Friday 23 December 2016

Christmas preparations

I am writing this post on the day before Christmas Eve - i.e. Friday 23rd December. It is a quiet moment with mince pies in the tin,  turkey bought, Christmas lights up - and working- and just a few presents to wrap. It is unseasonably mild although this afternoon strong winds are forecast and so I shall find the candles just in case.

Not surprisingly history has briefly taken a back seat but I  do continue to buy postcards of the local area. Here are my most recent purchases. One day, eventually, I shall get more of my old pictures onto my website but in the meantime I shall keep putting some on my blog. They are all available to buy.

Hemingbrough in Edwardian times

Newbald - Coronation clock

Snaith - thatched cottages.

And finally I would like to wish all readers of my blog a happy Christmas and a good New Year.

Merry Christmas too from Molly who has featured on the blog since she was a puppy

Friday 9 December 2016

Howden heritage

Last night I went to the Howden late night shopping event. It was a very pleasant occasion - it did not rain or snow and it was not cold. I remember previous occasions when we had to dodge piles of snow  piled up around the Market Place and the awful evening where the river overtopped its banks and although Howden itself was not flooded many surrounding villages were.

Market Place in the snow -photo by Arthur Henrickson

But last night the fairground organ played, we had a good WI cup of tea in the Shire Hall and ate roasted chestnuts out of a paper bag. We bought a wreath for outside the door from a local stall but above all we stopped and talked to so many friends that we realised how good it was to be part of the local community.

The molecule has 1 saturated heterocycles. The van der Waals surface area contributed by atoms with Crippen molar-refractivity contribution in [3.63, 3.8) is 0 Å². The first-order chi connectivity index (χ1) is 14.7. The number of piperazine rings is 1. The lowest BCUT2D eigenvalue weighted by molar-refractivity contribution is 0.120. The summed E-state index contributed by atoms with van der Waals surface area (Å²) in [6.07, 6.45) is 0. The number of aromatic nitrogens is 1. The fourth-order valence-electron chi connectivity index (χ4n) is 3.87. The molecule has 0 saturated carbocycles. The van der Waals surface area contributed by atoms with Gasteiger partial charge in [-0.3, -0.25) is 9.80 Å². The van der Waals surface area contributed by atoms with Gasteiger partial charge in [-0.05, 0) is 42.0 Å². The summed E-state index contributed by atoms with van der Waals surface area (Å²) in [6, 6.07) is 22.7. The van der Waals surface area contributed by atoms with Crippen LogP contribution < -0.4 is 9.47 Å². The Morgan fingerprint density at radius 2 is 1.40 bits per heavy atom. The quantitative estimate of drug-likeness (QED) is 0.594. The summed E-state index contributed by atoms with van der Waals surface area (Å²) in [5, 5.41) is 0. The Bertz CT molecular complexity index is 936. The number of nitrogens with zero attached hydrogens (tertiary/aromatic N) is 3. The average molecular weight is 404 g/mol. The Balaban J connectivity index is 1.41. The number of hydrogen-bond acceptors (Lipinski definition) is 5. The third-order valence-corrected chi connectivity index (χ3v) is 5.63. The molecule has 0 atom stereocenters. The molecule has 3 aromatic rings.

One of the stalls was that of Howden Civic society. The society, under the enthusiastic chairmanship of Philip Mepham, was gathering signatures to gauge interest in setting up a Howden Heritage centre. I think this is a wonderful project and am supporting it wholeheartedly.

Howden has a fascinating history ranging from its medieval importance as part of the property of the Bishop of Durham to its nationally known horse fair and its connections with the airship R100. Lots of people were signing so I am hopeful that the society will be successful.

Here our new chickens have settled in well and are laying a surfeit of eggs which we are selling at the roadside and giving away to friends. They are reluctantly learning to perch after being plonked several times onto the perches while half asleep.